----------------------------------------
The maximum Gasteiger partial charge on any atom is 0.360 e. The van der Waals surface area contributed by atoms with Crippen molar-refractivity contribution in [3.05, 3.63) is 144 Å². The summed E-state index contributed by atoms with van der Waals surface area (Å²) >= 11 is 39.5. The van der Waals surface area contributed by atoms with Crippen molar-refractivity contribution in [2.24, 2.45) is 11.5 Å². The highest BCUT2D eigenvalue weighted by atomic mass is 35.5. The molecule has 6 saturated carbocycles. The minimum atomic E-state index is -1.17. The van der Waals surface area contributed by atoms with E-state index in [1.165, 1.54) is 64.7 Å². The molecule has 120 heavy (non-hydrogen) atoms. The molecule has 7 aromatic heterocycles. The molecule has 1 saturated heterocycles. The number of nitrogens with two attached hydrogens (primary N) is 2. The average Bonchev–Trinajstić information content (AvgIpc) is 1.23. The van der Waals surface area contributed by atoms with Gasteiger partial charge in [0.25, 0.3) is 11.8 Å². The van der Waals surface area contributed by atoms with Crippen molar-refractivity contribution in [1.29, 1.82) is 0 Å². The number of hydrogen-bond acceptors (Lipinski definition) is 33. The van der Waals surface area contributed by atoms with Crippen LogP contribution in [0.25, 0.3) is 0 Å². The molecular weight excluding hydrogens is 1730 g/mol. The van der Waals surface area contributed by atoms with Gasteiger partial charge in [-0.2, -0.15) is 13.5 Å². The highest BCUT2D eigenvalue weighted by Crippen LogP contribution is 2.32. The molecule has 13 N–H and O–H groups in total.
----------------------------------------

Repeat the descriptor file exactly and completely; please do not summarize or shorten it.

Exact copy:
The maximum Gasteiger partial charge on any atom is 0.360 e. The van der Waals surface area contributed by atoms with Crippen molar-refractivity contribution in [3.05, 3.63) is 144 Å². The summed E-state index contributed by atoms with van der Waals surface area (Å²) >= 11 is 39.5. The van der Waals surface area contributed by atoms with Crippen molar-refractivity contribution in [2.24, 2.45) is 11.5 Å². The highest BCUT2D eigenvalue weighted by atomic mass is 35.5. The molecule has 6 saturated carbocycles. The minimum atomic E-state index is -1.17. The van der Waals surface area contributed by atoms with E-state index in [1.165, 1.54) is 64.7 Å². The molecule has 120 heavy (non-hydrogen) atoms. The molecule has 7 aromatic heterocycles. The molecule has 1 saturated heterocycles. The number of nitrogens with two attached hydrogens (primary N) is 2. The average Bonchev–Trinajstić information content (AvgIpc) is 1.23. The van der Waals surface area contributed by atoms with Gasteiger partial charge in [0.25, 0.3) is 11.8 Å². The van der Waals surface area contributed by atoms with Crippen molar-refractivity contribution in [1.29, 1.82) is 0 Å². The number of hydrogen-bond acceptors (Lipinski definition) is 33. The van der Waals surface area contributed by atoms with Crippen LogP contribution in [0.25, 0.3) is 0 Å². The molecular weight excluding hydrogens is 1730 g/mol. The van der Waals surface area contributed by atoms with Gasteiger partial charge in [-0.2, -0.15) is 13.5 Å². The highest BCUT2D eigenvalue weighted by Crippen LogP contribution is 2.32. The molecule has 13 N–H and O–H groups in total.